15. Gibbons RJ, Balady GJ, Bricker JT, et al. ACC/AHA 2002 guideline update for exercise testing: summary article. A report of the American College of Cardiology/American Heart Association Task Force on Practice Guidelines (Committee to Update the 1997 Exercise Testing Guidelines) J Am Coll Cardiol. 2002;40:1531–40. [PubMed]
16. Freire MB, Ji L, Onuma T, Orban T, Warram JH, Krolewski AS. Gender-specific association of M235T polymorphism in angiotensinogen gene and diabetic nephropathy in NIDDM. Hypertension. 1998;31:896–9. [PubMed]
17. Krolewski AS, Laffel LM, Krolewski M, Quinn M, Warram JH. Glycosylated hemoglobin and the risk of microalbuminuria in patients with insulin-dependent diabetes mellitus. N Engl J Med. 1995;332:1251–5. [PubMed]
18. Rask-Madsen C, King GL. Proatherosclerotic mechanisms involving protein kinase C in diabetes and insulin resistance. Arterioscler Thromb Vasc Biol. 2005;25:487–96. [PubMed]
19. Bacci S, Menzaghi C, Ercolino T, et al. The +276 G/T single nucleotide polymorphism of the adiponectin gene is associated with coronary artery disease in type 2 diabetic patients. Diabetes Care. 2004;27:2015–20. [PubMed]
20. Lacquemant C, Froguel P, Lobbens S, Izzo P, Dina C, Ruiz J. The adiponectin gene SNP+45 is associated with coronary artery disease in Type 2 (non-insulin-dependent) diabetes mellitus. Diabet Med. 2004;21:776–781. [PubMed]
21. Qi L, Li T, Rimm E, et al. The +276 polymorphism of the APM1 gene, plasma adiponectin concentration, and cardiovascular risk in diabetic men. Diabetes. 2005;54:1607–10. [PubMed]
22. Soccio T, Zhang YY, Bacci S, et al. Common haplotypes at the adiponectin receptor 1 (ADIPOR1) locus are associated with increased risk of coronary artery disease in type 2 diabetes. Diabetes. 2006;55:2763–2770. [PubMed]
23. Bacci S, Ludovico O, Prudente S, et al. The K121Q polymorphism of the ENPP1/PC-1 gene is associated with insulin resistance/atherogenic phenotypes including earlier onset of type 2 diabetes and of myocardial infarction. Diabetes. 2005;54:3021–3025. [PubMed]
24. Boonyasrisawat W, Eberle D, Bacci S, et al. Tag polymorphisms at the A20 (TNFAIP3) locus are associated with lower gene expression and increased risk of coronary artery disease in type 2 diabetes. Diabetes. 2007;56:499–505. [PubMed]
25. Libby P, Plutzky J. Diabetic macrovascular disease: the glucose paradox? Circulation. 2002;106:2760–3. [PubMed]
26. Intensive blood-glucose control with sulphonylureas or insulin compared with conventional treatment and risk of complications in patients with type 2 diabetes (UKPDS 33) UK Prospective Diabetes Study (UKPDS) Group. Lancet. 1998;352:837–53. [PubMed]
27. Haffner SM. Epidemiological studies on the effects of hyperglycemia and improvement of glycemic control on macrovascular events in type 2 diabetes. Diabetes Care. 1999;22 (Suppl 3):C54–6. [PubMed]
28. Wild SH, Dunn CJ, McKeigue PM, Comte S. Glycemic control and cardiovascular disease in type 2 diabetes: a review. Diabetes Metab Res Rev. 1999;15:197–204. [PubMed]
29. Broadbent HM, Peden JF, Lorkowski S, et al. Susceptibility to coronary artery disease and diabetes is encoded by distinct, tightly linked SNPs in the ANRIL locus on chromosome 9p. Hum Mol Genet. 2008;17:806–14. [PubMed]
30. Kamb A, Gruis NA, Weaver-Feldhaus J, et al. A cell cycle regulator potentially involved in genesis of many tumor types. Science. 1994;264:436–40. [PubMed]
31. Pomerantz J, Schreiber-Agus N, Liegeois NJ, et al. The Ink4a tumor suppressor gene product, p19Arf, interacts with MDM2 and neutralizes MDM2’s inhibition of p53. Cell. 1998;92:713–723. [PubMed]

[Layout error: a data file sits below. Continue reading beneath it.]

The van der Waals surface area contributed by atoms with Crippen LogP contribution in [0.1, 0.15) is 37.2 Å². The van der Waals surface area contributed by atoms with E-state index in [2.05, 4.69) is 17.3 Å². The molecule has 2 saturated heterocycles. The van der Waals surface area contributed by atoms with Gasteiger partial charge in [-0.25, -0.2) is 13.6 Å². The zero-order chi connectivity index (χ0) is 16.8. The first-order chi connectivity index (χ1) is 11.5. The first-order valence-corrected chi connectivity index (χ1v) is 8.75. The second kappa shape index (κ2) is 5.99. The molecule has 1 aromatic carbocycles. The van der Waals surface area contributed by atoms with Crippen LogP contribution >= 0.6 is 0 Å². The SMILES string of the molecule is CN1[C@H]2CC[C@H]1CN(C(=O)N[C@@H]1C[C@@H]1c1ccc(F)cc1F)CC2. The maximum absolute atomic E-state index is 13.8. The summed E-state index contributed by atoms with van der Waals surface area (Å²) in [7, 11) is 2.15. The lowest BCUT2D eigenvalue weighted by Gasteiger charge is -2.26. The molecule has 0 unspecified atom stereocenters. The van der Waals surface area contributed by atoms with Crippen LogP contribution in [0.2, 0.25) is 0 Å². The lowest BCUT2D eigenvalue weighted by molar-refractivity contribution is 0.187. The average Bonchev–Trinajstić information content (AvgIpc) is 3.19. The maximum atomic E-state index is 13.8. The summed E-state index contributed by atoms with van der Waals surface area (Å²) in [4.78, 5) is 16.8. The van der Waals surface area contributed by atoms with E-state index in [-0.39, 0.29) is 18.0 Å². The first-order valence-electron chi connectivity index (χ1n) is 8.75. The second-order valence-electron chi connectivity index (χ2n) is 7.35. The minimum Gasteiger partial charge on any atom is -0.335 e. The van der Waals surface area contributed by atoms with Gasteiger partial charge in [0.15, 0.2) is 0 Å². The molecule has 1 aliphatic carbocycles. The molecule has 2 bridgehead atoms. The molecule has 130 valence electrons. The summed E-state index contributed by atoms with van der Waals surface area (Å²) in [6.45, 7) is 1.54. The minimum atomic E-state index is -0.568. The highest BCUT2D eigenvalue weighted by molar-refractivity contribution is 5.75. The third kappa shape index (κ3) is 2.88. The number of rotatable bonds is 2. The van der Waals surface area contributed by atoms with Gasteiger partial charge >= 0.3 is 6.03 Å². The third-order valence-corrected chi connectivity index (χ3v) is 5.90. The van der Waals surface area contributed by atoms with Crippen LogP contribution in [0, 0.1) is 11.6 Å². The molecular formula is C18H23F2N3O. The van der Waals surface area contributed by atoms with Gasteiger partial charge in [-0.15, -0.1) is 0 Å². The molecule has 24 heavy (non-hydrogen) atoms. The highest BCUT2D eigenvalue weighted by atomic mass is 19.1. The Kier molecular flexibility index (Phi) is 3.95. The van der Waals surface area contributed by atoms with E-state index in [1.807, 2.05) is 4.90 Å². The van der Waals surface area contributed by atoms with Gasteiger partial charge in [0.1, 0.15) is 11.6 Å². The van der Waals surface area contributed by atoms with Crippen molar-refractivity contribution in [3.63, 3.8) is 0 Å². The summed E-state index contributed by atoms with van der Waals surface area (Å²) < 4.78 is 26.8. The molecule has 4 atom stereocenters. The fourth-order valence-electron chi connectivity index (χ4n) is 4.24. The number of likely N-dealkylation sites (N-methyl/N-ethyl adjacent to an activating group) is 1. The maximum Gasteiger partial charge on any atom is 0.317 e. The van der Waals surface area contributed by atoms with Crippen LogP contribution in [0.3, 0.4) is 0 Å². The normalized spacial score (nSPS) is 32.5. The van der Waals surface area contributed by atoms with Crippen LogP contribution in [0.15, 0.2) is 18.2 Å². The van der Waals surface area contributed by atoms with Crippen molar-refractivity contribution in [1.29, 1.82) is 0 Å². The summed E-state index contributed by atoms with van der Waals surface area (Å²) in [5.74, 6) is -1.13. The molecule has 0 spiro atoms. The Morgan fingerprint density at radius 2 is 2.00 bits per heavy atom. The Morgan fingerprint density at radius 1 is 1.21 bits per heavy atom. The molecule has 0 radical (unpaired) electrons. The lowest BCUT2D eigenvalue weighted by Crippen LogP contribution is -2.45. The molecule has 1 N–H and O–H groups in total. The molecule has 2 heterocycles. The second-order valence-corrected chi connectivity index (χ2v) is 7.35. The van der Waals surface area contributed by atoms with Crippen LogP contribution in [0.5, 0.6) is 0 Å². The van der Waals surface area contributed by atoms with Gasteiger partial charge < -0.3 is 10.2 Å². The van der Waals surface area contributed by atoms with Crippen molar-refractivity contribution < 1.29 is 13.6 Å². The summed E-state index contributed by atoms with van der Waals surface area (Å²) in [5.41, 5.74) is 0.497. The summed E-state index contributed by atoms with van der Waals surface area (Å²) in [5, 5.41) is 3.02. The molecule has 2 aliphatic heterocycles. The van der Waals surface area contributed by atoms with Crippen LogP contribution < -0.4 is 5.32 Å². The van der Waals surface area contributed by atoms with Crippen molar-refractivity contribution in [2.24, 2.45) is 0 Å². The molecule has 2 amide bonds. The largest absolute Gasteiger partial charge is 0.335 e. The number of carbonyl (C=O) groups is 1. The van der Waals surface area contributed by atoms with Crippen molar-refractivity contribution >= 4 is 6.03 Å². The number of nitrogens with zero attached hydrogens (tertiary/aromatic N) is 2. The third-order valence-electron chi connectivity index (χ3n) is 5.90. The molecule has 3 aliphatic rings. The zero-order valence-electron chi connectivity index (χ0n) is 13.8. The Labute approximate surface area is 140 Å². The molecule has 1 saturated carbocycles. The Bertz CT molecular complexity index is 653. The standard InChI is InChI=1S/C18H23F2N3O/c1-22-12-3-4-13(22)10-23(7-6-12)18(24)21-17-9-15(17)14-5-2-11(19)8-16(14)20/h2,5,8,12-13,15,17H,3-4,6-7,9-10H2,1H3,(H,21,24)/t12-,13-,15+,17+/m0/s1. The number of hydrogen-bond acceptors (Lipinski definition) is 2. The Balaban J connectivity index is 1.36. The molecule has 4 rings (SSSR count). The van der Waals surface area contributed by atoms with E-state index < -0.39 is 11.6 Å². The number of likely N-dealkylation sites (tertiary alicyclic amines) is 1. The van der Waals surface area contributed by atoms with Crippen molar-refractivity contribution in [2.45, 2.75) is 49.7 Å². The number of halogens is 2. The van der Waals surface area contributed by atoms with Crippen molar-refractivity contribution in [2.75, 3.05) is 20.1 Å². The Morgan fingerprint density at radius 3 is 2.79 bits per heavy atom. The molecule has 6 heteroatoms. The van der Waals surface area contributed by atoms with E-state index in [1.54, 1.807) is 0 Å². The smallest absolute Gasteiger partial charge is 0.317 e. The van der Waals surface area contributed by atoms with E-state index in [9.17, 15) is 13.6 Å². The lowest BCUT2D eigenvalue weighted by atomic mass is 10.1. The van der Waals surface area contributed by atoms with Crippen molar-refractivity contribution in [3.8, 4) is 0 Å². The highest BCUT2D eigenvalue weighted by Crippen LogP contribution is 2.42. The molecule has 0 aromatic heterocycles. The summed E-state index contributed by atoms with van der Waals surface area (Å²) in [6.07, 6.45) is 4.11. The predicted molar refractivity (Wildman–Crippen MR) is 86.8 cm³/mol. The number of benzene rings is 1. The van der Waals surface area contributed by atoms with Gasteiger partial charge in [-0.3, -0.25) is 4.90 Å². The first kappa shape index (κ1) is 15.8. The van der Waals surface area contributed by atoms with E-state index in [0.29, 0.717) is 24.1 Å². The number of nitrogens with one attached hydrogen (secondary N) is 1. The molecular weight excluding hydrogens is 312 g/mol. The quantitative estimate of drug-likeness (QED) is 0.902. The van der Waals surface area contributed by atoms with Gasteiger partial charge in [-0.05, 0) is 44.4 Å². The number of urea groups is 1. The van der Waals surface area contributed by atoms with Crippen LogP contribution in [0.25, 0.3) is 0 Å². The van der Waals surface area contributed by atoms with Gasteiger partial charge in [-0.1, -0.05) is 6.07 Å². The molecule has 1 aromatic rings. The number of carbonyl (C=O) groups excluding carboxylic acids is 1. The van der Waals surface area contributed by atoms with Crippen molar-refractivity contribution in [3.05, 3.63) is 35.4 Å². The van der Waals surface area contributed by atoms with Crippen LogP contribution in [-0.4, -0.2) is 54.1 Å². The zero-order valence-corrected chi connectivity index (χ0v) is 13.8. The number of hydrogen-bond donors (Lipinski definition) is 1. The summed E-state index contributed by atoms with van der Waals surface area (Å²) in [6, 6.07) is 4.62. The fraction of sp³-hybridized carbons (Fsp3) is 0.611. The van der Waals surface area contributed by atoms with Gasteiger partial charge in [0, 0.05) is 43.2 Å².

32. Hannon GJ, Beach D. p15INK4B is a potential effector of TGF-beta-induced cell cycle arrest. Nature. 1994;371:257–61. [PubMed]
33. Saxena R, Voight BF, Lyssenko V, et al. Genome-Wide Association Analysis Identifies Loci for Type 2 Diabetes and Triglyceride Levels. Science. 2007;316:1331–6. [PubMed]
34. Scott LJ, Mohlke KL, Bonnycastle LL, et al. A Genome-Wide Association Study of Type 2 Diabetes in Finns Detects Multiple Susceptibility Variants. Science. 2007;316:1341–5. [PMC free article] [PubMed]
35. Zeggini E, Weedon MN, Lindgren CM, et al. Replication of Genome-Wide Association Signals in U.K. Samples Reveals Risk Loci for Type 2 Diabetes. Science. 2007;316:1336–41. [PMC free article] [PubMed]
36. Helgadottir A, Thorleifsson G, Magnusson KP, et al. The same sequence variant on 9p21 associates with myocardial infarction, abdominal aortic aneurysm and intracranial aneurysm. Nat Genet. 2008;40:217–24. [PubMed]
37. Arnett DK, Baird AE, Barkley RA, et al. Relevance of genetics and genomics for prevention and treatment of cardiovascular disease: a scientific statement from the American Heart Association Council on Epidemiology and Prevention, the Stroke Council, and the Functional Genomics and Translational Biology Interdisciplinary Working Group. Circulation. 2007;115:2878–901. [PubMed]
38. Gianrossi R, Detrano R, Mulvihill D, et al. Exercise-induced ST depression in the diagnosis of coronary artery disease: a metaanalysis. Circulation. 1989;80:87–98. [PubMed]
39. Detrano R, Gianrossi R, Froelicher V. The diagnostic accuracy of the exercise electrocardiogram: a meta-analysis of 22 years of research. Prog Cardiovasc Dis. 1989;32:173–206. [PubMed]
40. Wackers FJT, Young LH, Inzucchi SE, et al. Detection of silent myocardial ischemia in asymptomatic diabetic subjects the DIAD study. Diabetes Care. 2004;27:1954–1961. [PubMed]
PubReader format: click here to try

Formats:

Related citations in PubMed

See reviews...See all...

Cited by other articles in PMC

See all...

Links

  • MedGen
    MedGen
    Related information in MedGen
  • PubMed
    PubMed
    PubMed citations for these articles
  • SNP
    SNP
    PMC to SNP links
  • Substance
    Substance
    PubChem Substance links

Recent Activity

Your browsing activity is empty.

Activity recording is turned off.

Turn recording back on

See more...